(USING THE LIBRARY –> Equipment & Technology)
6 Where would you find submission instructions for an open source journal published at UVA?
(TEACHING & PUBLICATION SUPPORT –> Writing & Publication Resources)
7 Reserve a study room.
(USING THE LIBRARY –> Library Spaces)
8 Find out why Special Collections is named for Albert and Shirley Small.
(ABOUT –> Libraries & Collections)
9 Find course materials on reserve for one of your classes.
(USING THE LIBRARY –> Search, Borrow, Request)
10 You’re searching in a journal article database and get an error message instead of the article you need. What do you do next?
(GETTING HELP –> Ask a Librarian)
11 What is the email address for the guy in charge of all the libraries?
(ABOUT –> Staff Directory)
12 Ask the Library to purchase a book.
(USING THE LIBRARY –> Search, Borrow, Request)

Research Results: Usability testing on new design for DH@UVa site

UX-4102, User Testing for DH@UVa


  • Assess understanding and clarity of DH certificate requirements
  • Assess understanding and clarity of DH certificate application process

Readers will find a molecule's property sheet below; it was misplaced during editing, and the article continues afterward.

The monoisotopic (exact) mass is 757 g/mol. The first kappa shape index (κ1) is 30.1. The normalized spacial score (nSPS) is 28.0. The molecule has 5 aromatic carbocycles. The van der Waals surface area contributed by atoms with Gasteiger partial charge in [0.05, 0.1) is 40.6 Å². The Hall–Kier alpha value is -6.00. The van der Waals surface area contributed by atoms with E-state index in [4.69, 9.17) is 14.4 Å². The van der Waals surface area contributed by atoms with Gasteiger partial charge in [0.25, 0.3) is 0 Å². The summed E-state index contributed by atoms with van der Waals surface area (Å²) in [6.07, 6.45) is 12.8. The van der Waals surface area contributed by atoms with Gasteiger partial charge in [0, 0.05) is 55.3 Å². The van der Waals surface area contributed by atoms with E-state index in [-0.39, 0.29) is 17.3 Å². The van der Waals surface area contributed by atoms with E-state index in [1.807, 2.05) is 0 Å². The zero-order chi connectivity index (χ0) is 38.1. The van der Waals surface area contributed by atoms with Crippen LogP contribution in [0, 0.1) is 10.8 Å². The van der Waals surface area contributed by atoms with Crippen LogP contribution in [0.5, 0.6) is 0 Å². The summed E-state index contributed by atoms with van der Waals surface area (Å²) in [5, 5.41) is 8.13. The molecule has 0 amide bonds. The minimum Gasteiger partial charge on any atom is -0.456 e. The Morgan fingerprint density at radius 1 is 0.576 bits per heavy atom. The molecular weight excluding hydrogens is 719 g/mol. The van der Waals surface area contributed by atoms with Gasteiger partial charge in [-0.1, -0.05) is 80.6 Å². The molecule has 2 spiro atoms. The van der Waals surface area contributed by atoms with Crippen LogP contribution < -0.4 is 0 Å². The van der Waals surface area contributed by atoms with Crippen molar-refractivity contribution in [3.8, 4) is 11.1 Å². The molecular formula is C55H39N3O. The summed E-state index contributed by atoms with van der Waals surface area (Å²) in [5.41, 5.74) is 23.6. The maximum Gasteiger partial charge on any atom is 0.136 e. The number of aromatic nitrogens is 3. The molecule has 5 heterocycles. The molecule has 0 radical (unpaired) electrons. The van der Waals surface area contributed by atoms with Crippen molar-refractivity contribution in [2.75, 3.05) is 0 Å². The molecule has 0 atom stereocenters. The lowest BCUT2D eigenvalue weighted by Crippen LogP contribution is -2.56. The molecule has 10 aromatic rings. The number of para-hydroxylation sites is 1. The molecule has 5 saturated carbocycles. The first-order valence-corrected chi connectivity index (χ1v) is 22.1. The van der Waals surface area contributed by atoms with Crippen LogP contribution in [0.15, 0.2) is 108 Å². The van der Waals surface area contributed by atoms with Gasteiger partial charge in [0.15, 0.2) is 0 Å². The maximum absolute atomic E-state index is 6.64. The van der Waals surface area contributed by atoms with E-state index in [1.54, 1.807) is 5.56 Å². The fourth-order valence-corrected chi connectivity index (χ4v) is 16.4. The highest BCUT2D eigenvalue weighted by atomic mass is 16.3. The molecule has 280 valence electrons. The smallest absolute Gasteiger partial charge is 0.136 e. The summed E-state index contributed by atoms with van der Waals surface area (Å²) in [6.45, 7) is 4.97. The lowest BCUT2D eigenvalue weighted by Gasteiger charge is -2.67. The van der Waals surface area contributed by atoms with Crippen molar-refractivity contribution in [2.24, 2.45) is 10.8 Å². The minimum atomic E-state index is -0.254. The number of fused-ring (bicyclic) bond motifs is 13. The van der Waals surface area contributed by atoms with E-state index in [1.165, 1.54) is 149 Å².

• Assess clarity of what counts as an elective course and MoU
  • Assess clarity and utility of menu headings, filters and nodes, About DH@UVa
  • Assess understanding of Activate Your Profile
  • Assess clarity of who/how to contact for help
  • Explore initial likes/dislikes related to site organization and design

Stakeholders: DH@UVa site owners

Dev site:

Testing date: November 26 – november 30, 2018

Participants: 5 UVA graduate students from English (2), Art, Anthropology, and Slavic departments

Methodology: usability testing with one participant, one facilitator, and one note taker in a quiet space. participants were solicited from DH@uva mailing list. they used a laptop and were asked to complete tasks on a newly-revised website to determine the usability of the site. the facilitator and note taker listened for comments and opinions, and noted behaviors.

Strong Findings

  • None of the 5 participants had trouble finding and enumerating the steps to apply for the DH certificate. Most navigated by the DH Certificate link in the menu. One participant was briefly confused by the More about the graduate certificate in digital humanities section above the DH certificate requirements This participant also commented, “I think there is a mismatch between what I would expect from a digital certificate and the application process, which is so traditional. Why do I need words, why do I need a statement, when I’m applying to do something visual? What about art students?”
    • Recommendations: Remove More about the graduate certificate in digital humanities section to focus attention on enumerated steps. Alternative: work this section into About DH@UVa with visible links to requirements and application process. Reduce text blocks with diagrams or other images that can convey information in a non-textual way.